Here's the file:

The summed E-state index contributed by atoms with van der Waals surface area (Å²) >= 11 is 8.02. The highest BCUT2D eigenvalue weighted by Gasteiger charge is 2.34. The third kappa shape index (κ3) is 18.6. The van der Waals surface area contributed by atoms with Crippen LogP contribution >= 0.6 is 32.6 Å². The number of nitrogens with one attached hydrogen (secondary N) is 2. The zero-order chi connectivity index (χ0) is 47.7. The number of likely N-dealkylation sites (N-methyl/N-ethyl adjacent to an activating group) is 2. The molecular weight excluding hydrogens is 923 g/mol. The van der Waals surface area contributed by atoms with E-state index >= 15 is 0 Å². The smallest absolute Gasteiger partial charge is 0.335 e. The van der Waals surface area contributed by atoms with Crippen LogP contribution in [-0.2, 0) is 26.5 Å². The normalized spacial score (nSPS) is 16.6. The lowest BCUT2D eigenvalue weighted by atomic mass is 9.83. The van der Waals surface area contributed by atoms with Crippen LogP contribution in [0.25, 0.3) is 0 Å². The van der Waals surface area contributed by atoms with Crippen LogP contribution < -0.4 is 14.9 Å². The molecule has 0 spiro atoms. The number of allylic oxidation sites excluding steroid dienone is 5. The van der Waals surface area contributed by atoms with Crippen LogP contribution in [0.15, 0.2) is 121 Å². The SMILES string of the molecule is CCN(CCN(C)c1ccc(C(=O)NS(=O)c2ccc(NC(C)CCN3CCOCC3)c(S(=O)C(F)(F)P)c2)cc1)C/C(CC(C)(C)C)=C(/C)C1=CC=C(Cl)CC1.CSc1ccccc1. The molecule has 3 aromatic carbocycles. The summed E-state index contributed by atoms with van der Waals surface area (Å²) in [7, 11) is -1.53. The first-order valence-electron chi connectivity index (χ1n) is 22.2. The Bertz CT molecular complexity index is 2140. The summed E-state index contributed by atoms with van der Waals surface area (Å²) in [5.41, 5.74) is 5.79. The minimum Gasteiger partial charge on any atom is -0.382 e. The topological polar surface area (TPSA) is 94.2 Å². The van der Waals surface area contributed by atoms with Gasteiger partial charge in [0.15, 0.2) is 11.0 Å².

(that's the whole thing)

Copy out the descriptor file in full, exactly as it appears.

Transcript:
The summed E-state index contributed by atoms with van der Waals surface area (Å²) >= 11 is 8.02. The highest BCUT2D eigenvalue weighted by Gasteiger charge is 2.34. The third kappa shape index (κ3) is 18.6. The van der Waals surface area contributed by atoms with Crippen LogP contribution >= 0.6 is 32.6 Å². The number of nitrogens with one attached hydrogen (secondary N) is 2. The zero-order chi connectivity index (χ0) is 47.7. The number of likely N-dealkylation sites (N-methyl/N-ethyl adjacent to an activating group) is 2. The molecular weight excluding hydrogens is 923 g/mol. The van der Waals surface area contributed by atoms with E-state index >= 15 is 0 Å². The smallest absolute Gasteiger partial charge is 0.335 e. The van der Waals surface area contributed by atoms with Crippen LogP contribution in [-0.2, 0) is 26.5 Å². The normalized spacial score (nSPS) is 16.6. The lowest BCUT2D eigenvalue weighted by atomic mass is 9.83. The van der Waals surface area contributed by atoms with Crippen LogP contribution in [0.25, 0.3) is 0 Å². The van der Waals surface area contributed by atoms with Crippen LogP contribution < -0.4 is 14.9 Å². The molecule has 0 spiro atoms. The number of allylic oxidation sites excluding steroid dienone is 5. The van der Waals surface area contributed by atoms with Crippen LogP contribution in [0.15, 0.2) is 121 Å². The SMILES string of the molecule is CCN(CCN(C)c1ccc(C(=O)NS(=O)c2ccc(NC(C)CCN3CCOCC3)c(S(=O)C(F)(F)P)c2)cc1)C/C(CC(C)(C)C)=C(/C)C1=CC=C(Cl)CC1.CSc1ccccc1. The molecule has 3 aromatic carbocycles. The summed E-state index contributed by atoms with van der Waals surface area (Å²) in [7, 11) is -1.53. The first-order valence-electron chi connectivity index (χ1n) is 22.2. The Bertz CT molecular complexity index is 2140. The summed E-state index contributed by atoms with van der Waals surface area (Å²) in [5.41, 5.74) is 5.79. The minimum Gasteiger partial charge on any atom is -0.382 e. The topological polar surface area (TPSA) is 94.2 Å². The van der Waals surface area contributed by atoms with Gasteiger partial charge in [0.15, 0.2) is 11.0 Å².